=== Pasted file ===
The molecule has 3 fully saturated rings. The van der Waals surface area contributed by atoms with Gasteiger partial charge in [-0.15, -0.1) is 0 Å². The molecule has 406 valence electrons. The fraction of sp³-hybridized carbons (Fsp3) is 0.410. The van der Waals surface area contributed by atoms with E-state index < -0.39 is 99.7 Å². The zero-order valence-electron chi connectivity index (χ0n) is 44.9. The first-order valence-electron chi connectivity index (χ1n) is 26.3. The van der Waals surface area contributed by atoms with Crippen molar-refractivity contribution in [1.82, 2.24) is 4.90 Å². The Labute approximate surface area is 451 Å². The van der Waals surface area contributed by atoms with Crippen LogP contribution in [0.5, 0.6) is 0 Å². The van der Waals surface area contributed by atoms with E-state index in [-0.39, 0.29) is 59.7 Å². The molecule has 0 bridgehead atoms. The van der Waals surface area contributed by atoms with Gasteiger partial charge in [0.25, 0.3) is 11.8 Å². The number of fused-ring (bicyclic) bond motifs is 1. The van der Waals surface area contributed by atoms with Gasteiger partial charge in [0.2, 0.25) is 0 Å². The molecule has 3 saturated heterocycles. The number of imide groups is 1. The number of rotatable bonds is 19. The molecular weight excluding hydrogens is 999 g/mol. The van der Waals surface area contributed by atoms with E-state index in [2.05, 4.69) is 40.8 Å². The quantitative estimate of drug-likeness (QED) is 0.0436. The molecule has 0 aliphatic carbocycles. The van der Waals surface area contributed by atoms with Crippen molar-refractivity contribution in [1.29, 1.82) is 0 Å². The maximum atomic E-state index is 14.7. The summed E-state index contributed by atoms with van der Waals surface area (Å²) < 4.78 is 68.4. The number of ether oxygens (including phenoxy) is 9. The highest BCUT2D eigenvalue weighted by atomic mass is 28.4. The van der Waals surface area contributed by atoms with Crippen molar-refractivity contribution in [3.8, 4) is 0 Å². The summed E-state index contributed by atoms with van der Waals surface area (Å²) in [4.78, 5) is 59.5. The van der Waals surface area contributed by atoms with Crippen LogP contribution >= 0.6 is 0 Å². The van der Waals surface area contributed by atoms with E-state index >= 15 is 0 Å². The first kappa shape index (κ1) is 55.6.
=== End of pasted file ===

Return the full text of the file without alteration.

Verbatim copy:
The molecule has 3 fully saturated rings. The van der Waals surface area contributed by atoms with Gasteiger partial charge in [-0.15, -0.1) is 0 Å². The molecule has 406 valence electrons. The fraction of sp³-hybridized carbons (Fsp3) is 0.410. The van der Waals surface area contributed by atoms with E-state index < -0.39 is 99.7 Å². The zero-order valence-electron chi connectivity index (χ0n) is 44.9. The first-order valence-electron chi connectivity index (χ1n) is 26.3. The van der Waals surface area contributed by atoms with Crippen molar-refractivity contribution in [1.82, 2.24) is 4.90 Å². The Labute approximate surface area is 451 Å². The van der Waals surface area contributed by atoms with Crippen LogP contribution in [0.5, 0.6) is 0 Å². The van der Waals surface area contributed by atoms with E-state index in [-0.39, 0.29) is 59.7 Å². The molecule has 0 bridgehead atoms. The van der Waals surface area contributed by atoms with Gasteiger partial charge in [0.25, 0.3) is 11.8 Å². The number of fused-ring (bicyclic) bond motifs is 1. The van der Waals surface area contributed by atoms with Gasteiger partial charge in [0.2, 0.25) is 0 Å². The molecule has 3 saturated heterocycles. The number of imide groups is 1. The number of rotatable bonds is 19. The molecular weight excluding hydrogens is 999 g/mol. The van der Waals surface area contributed by atoms with E-state index in [2.05, 4.69) is 40.8 Å². The quantitative estimate of drug-likeness (QED) is 0.0436. The molecule has 0 aliphatic carbocycles. The van der Waals surface area contributed by atoms with Crippen molar-refractivity contribution in [1.29, 1.82) is 0 Å². The maximum atomic E-state index is 14.7. The summed E-state index contributed by atoms with van der Waals surface area (Å²) < 4.78 is 68.4. The number of ether oxygens (including phenoxy) is 9. The highest BCUT2D eigenvalue weighted by atomic mass is 28.4. The van der Waals surface area contributed by atoms with Crippen molar-refractivity contribution in [3.8, 4) is 0 Å². The summed E-state index contributed by atoms with van der Waals surface area (Å²) in [4.78, 5) is 59.5. The van der Waals surface area contributed by atoms with Crippen LogP contribution >= 0.6 is 0 Å². The van der Waals surface area contributed by atoms with E-state index >= 15 is 0 Å². The first kappa shape index (κ1) is 55.6.